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In late 2006, Google released a new way for users to discover and find new patent information relevant to their own patent filings or those of their competitors. Those patents granted by the US Patent and Trademark Office can be located by using inventor names, filing dates, issued patent numbers or key words. Many people may use the service just for fun but patent databases like this may also help you if you are in the process of conducting your own patent search to find out if your new idea is patentable.
However, it's important to realize that using such a system may not uncover all the information necessary. When you decide to conduct a US patent search, you should investigate all the ways it's possible first, then decide which avenues are best for you. Since patent searches are so complicated and cover such a vast amount of information, many people employ the services of a patent attorney or patent agent. The advantage of hiring someone like this is that he or she is skilled in how to search, should be familiar with all the newer ways to search (including their benefits and possible drawbacks), and can sit down with you to formulate a search strategy. Never rely on just one type of patent searching; it's too easy to miss relevant information.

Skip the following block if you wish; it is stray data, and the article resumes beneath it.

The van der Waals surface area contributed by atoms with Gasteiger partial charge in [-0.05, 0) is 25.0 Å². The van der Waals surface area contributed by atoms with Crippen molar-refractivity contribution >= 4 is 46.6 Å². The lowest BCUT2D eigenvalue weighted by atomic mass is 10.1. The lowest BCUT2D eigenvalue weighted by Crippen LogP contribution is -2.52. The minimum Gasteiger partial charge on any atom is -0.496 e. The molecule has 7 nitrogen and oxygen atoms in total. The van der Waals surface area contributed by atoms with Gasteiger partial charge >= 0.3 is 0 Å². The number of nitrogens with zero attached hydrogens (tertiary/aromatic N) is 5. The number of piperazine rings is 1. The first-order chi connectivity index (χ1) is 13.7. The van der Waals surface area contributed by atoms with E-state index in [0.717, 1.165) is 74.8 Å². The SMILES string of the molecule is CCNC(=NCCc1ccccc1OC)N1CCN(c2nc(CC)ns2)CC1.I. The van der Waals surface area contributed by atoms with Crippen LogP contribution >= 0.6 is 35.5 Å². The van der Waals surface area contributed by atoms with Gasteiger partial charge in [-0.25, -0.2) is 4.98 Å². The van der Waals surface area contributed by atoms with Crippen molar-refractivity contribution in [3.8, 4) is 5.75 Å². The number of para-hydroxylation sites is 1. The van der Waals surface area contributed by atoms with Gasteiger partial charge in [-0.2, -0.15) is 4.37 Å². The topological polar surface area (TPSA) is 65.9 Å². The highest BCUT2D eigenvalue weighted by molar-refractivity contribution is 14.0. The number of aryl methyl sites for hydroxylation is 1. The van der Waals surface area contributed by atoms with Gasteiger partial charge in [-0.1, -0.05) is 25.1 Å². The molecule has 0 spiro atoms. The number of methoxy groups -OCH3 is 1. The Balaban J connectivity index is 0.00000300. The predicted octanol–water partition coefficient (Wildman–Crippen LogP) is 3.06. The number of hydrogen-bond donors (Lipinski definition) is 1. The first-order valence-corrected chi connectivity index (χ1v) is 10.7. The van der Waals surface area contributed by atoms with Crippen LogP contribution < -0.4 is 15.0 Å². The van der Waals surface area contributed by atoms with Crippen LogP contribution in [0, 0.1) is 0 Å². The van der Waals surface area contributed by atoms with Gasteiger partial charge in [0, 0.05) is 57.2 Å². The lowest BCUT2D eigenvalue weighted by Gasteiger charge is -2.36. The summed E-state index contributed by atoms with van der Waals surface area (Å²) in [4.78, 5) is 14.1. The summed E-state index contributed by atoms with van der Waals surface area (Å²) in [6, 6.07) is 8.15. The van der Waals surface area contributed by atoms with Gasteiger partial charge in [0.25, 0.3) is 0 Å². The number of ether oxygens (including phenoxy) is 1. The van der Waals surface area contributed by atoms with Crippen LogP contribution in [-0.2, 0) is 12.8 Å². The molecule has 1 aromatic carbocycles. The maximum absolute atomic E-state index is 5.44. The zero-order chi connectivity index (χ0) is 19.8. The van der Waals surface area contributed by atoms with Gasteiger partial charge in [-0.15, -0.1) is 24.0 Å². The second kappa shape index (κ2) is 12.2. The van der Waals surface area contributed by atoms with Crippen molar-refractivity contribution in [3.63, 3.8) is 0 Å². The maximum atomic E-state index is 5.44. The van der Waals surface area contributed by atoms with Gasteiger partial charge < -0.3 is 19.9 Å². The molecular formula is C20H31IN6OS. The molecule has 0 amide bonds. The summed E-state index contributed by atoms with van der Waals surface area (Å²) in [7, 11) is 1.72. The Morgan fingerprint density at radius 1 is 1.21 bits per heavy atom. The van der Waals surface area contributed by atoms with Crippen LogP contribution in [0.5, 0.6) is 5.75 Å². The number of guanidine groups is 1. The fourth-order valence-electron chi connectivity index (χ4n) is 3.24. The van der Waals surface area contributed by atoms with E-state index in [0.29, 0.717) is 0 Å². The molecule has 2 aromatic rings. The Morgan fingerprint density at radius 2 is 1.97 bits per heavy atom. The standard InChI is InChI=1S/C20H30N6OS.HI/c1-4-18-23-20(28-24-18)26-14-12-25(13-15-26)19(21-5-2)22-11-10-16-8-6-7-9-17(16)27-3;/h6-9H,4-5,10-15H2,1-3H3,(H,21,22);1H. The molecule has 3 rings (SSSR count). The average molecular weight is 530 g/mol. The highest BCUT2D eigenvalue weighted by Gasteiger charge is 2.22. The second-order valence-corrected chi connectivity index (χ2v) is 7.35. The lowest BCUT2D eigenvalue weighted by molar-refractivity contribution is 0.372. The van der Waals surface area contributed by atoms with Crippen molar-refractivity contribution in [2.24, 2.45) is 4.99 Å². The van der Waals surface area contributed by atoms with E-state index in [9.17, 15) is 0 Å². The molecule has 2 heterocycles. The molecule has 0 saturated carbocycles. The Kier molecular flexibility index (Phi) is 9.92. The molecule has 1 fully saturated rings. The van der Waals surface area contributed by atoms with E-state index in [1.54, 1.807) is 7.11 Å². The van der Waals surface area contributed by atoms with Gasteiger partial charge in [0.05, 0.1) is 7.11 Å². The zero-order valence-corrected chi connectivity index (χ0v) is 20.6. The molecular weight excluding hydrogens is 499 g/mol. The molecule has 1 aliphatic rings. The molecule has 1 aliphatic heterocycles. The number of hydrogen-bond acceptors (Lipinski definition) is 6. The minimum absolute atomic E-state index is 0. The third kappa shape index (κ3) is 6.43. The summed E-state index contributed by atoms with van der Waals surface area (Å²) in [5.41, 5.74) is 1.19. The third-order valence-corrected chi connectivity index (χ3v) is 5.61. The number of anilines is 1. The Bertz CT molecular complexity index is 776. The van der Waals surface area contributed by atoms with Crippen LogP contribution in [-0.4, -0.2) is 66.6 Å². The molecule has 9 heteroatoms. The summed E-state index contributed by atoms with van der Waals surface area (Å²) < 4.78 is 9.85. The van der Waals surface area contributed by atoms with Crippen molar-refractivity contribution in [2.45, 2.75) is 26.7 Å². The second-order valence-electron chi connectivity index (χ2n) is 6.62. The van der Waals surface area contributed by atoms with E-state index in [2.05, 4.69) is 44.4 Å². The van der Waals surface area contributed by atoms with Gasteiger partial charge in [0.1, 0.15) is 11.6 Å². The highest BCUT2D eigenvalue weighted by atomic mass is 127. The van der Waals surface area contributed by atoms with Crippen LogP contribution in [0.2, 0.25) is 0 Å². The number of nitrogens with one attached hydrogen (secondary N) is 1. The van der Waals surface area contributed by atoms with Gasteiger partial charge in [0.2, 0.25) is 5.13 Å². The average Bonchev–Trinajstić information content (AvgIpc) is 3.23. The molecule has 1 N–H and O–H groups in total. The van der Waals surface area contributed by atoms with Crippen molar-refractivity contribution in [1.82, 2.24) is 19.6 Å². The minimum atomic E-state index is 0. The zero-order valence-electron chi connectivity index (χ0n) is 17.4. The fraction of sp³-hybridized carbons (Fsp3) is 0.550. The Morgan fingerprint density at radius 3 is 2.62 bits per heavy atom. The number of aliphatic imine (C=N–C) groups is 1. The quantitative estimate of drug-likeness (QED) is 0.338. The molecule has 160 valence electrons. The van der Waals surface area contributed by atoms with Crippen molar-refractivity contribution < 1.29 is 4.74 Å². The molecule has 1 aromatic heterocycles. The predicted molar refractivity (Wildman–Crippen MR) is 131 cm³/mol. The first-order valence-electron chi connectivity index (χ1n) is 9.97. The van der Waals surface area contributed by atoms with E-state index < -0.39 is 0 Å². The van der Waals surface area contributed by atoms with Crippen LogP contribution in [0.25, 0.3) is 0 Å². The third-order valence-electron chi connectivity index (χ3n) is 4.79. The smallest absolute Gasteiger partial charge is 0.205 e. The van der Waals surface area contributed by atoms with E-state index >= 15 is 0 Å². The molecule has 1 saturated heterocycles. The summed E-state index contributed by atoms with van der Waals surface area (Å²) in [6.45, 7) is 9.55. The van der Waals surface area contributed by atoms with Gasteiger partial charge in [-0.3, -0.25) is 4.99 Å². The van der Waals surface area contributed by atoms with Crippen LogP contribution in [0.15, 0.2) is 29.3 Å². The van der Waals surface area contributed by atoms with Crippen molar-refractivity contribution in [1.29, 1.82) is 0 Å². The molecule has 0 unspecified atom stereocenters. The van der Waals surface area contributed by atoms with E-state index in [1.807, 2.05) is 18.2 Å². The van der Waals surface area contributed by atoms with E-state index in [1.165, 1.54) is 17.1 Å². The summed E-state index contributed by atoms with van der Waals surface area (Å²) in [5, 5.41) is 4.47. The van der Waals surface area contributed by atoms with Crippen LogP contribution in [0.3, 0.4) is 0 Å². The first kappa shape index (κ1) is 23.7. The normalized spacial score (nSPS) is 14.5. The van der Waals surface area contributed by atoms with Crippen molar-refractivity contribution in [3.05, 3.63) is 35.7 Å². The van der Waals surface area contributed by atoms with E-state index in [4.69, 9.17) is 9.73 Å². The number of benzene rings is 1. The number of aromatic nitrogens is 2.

One of the most frustrating aspects of a patent search is that there is a likelihood you'll discover someone else has already patented your invention. However, this does not necessarily have to be the end of the road for your product or technology idea. Did you know that the reason Thomas Edison was able to invent his lightbulb was due, in part, because he purchased the patent rights of someone else?
Sometimes inventors patent technology and never do anything with it. This is because they either don't have the financial resources or they are busy working on other more lucrative ventures. So, if you discover in a patent database that someone else has patented your idea, you can consider purchasing the rights to theirs. Sometimes specific patent rights are advertised on websites or by other means as being for sale, too.
If you decide to negotiate buying someone else's patent rights, do not do so without the help of a patent lawyer. If you obtain the rights to the patent, make sure you know about all the maintenance fees involved. The other way you can use a patent search is to find a patent owner who is open to licensing his or her invention to you. If you find your idea has already been protected, that inventor might negotiate a way for your to commercialize and market the idea anyway.